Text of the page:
Thursday, August 28, 2014

Review: The Guernsey Literary and Potato Peel Pie Society


The Guernsey Literary and Potato Peel Pie Society
By Mary Ann Shaffer and Annie Barrows
Dial Press, May 2009

About the Book

“I wonder how the book got to Guernsey? Perhaps there is some sort of secret homing instinct in books that brings them to their perfect readers.”

January 1946: London is emerging from the shadow of the Second World War, and writer Juliet Ashton is looking for her next book subject. Who could imagine that she would find it in a letter from a man she’s never met, a native of the island of Guernsey, who has come across her name written inside a book by Charles Lamb.

As Juliet and her new correspondent exchange letters, Juliet is drawn into the world of this man and his friends—and what a wonderfully eccentric world it is. The Guernsey Literary and Potato Peel Pie Society—born as a spur-of-the-moment alibi when its members were discovered breaking curfew by the Germans occupying their island—boasts a charming, funny, deeply human cast of characters, from pig farmers to phrenologists, literature lovers all.

Juliet begins a remarkable correspondence with the society’s members, learning about their island, their taste in books, and the impact the recent German occupation has had on their lives. Captivated by their stories, she sets sail for Guernsey, and what she finds will change her forever.

Written with warmth and humor as a series of letters, this novel is a celebration of the written word in all its guises, and of finding connection in the most surprising ways.

My Review

The Guernsey Literary and Potato Peel Pie Society is one of those rare, rare books where you could almost open it up to any page and find something to smile about. And that, of course, is something to be treasured and applauded because it makes for a completely satisfying read from start to finish. This novel is told completely through letters. Readers get to know characters in their own words, for better or worse.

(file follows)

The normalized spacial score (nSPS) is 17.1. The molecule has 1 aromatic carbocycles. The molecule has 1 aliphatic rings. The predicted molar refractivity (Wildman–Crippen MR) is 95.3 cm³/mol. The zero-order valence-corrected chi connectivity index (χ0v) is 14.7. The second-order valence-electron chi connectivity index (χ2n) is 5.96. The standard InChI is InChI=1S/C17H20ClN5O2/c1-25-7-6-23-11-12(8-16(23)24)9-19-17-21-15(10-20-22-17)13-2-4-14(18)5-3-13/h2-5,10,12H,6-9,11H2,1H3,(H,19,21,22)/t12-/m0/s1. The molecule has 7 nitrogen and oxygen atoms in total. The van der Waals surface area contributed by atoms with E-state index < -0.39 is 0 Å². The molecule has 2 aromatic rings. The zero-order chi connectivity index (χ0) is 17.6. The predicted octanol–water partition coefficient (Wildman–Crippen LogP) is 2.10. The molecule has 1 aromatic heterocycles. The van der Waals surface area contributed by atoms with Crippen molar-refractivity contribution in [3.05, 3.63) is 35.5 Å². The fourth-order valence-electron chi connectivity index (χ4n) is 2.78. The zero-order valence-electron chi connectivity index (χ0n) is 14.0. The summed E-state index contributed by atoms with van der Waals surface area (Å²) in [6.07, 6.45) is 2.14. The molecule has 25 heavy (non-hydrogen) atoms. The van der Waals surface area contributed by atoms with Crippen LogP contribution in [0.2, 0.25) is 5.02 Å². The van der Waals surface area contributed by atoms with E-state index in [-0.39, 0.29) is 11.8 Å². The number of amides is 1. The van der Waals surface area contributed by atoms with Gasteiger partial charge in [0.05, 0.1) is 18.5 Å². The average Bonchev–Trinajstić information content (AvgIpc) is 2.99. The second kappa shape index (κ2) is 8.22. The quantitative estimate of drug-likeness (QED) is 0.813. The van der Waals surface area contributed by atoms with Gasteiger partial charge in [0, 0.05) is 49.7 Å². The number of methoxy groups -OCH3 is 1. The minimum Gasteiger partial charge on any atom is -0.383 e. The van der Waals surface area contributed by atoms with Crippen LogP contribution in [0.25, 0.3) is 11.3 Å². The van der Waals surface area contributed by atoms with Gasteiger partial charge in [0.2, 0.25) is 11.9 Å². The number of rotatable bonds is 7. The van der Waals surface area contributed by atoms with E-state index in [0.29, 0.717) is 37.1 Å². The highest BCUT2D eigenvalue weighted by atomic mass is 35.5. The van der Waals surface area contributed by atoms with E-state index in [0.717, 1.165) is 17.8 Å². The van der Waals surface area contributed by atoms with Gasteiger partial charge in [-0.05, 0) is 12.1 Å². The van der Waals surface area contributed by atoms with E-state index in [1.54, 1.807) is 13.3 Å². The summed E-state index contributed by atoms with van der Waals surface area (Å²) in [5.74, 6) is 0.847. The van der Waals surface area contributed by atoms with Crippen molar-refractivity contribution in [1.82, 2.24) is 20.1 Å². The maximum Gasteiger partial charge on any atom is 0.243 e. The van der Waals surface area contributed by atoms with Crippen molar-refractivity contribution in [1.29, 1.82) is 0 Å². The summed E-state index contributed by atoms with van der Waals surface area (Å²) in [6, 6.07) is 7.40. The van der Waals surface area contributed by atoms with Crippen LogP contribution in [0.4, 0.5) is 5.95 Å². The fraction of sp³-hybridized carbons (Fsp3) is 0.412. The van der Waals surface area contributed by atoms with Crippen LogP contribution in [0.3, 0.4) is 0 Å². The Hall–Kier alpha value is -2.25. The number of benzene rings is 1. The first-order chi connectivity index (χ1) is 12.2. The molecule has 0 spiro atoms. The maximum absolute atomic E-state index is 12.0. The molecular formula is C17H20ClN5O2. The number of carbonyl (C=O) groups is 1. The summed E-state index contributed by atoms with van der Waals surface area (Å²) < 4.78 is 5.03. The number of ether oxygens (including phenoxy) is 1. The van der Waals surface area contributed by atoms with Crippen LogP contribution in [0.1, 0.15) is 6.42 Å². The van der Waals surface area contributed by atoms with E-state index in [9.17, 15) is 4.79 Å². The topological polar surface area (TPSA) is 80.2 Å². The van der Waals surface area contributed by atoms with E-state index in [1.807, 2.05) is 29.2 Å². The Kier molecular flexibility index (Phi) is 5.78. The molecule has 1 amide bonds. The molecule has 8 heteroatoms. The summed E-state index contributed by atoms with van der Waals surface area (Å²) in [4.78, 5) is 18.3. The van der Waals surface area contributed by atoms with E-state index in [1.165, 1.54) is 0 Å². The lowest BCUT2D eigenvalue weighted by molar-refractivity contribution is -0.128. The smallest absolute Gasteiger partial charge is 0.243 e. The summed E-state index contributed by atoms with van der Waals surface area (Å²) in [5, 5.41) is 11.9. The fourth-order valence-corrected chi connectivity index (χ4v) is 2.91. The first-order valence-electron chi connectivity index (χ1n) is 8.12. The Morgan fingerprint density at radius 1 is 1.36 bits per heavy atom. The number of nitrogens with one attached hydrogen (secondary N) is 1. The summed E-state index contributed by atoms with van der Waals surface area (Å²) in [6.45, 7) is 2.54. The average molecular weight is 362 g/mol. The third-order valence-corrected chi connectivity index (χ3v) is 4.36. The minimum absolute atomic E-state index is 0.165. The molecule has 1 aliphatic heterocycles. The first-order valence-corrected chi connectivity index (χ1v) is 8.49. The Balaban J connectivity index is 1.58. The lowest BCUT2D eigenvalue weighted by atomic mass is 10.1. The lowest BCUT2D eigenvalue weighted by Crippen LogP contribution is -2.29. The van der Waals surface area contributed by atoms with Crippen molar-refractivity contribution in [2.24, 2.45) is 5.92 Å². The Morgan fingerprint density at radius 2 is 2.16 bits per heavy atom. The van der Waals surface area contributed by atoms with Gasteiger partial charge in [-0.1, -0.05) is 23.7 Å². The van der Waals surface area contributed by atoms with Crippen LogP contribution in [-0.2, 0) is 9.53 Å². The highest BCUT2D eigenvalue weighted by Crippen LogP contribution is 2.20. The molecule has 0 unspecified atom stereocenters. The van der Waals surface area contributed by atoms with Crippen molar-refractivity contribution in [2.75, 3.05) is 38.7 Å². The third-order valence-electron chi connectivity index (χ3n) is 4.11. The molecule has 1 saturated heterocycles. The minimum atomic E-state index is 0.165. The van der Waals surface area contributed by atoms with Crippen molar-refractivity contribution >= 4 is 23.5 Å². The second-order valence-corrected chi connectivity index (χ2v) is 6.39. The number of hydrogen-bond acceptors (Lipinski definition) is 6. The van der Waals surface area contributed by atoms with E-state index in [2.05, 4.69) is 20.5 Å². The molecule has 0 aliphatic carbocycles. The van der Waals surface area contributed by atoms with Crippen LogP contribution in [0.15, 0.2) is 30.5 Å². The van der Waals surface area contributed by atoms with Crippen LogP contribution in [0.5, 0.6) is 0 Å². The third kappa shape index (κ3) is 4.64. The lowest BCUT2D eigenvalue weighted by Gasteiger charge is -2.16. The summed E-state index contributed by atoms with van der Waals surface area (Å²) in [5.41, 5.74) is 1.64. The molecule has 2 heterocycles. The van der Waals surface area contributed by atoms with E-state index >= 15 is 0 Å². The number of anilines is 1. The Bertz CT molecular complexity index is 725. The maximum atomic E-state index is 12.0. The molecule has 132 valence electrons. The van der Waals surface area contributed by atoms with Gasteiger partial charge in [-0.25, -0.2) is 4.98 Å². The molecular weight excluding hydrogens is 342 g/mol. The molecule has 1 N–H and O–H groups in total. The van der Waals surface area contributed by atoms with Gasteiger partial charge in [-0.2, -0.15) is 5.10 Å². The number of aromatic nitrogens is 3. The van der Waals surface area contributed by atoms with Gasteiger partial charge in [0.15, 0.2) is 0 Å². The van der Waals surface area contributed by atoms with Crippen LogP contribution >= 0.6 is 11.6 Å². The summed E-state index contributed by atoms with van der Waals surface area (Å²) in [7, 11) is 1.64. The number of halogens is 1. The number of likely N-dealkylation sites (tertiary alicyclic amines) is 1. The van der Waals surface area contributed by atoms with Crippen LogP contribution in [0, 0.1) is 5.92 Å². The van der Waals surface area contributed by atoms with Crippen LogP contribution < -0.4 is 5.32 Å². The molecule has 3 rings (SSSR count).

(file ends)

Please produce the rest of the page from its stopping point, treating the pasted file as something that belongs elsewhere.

The heroine of the novel is a young author named Juliet Ashton. During the war, she wrote a regular column under the name of Izzy Bickerstaff. Now that the war is over (finally!), her columns have been published together in book form. She’s happy.The war is over. Her book is being received positively. Sure, she feels the need to move on, to write a book under her own name, a very different book. And true, she’s a bit in doubt as to what that next book will be and if that book will live up to the success of the first one, but . . .

So most of her letters are to her publisher, Sidney, or to her best friend, Sophie. But one letter she receives changes her life. And it wasn’t an obvious change-of-life letter. It was a friendly, down-to-earth letter from a complete stranger. He’d read her book. No, not the book she’d written. But a book that had been in her library, a book with her name and address in it. It was a book by Charles Lamb. This used book, found and read during the war, deeply affected him. He connected with Charles Lamb, and he thought she might have book recommendations and such.

So Juliet discovers almost by accident several things. First, that Guernsey was occupied during the war. If she’d known this during the war, it had slipped her mind because it didn’t really impact her—not because she was selfish, but just because when your own world is a big tumbling-down uncertain mess, you don’t really think of the island of Guernsey in the big-scheme-of-things. Second, that a group had come together through desperation and lust (for a pig dinner!) to form the Guernsey Literary and Potato Peel Pie Society. Though for the record, the Potato Peel Pie part came later. Of course, she has to know more, and she wants all the details. She needs more. She wants to hear more from men and women in this “literary society.” She wants their stories—about books and reading, about the Nazi occupation, about the war, about their hardships such as hunger, separation from children, and so on, and about their joys and sorrows. Of course, all this will take time and trust.

And that is what makes this story so great, in my opinion. I loved the getting-to-know experience. I loved the relationship building. I loved seeing friendships form. I especially loved the bond that formed between Juliet and Kit, a war orphan. There were so many giddy-making moments in this book!

I definitely recommend this one! It is so wonderful, so charming, so perfect!

Becky’s Book Reviews 

3 comments:

Cindy Thomson said...

I loved this book when I read it a few years ago. Thanks for helping me remember, Becky!

Rebecca DeMarino said...
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Rebecca DeMarino said...
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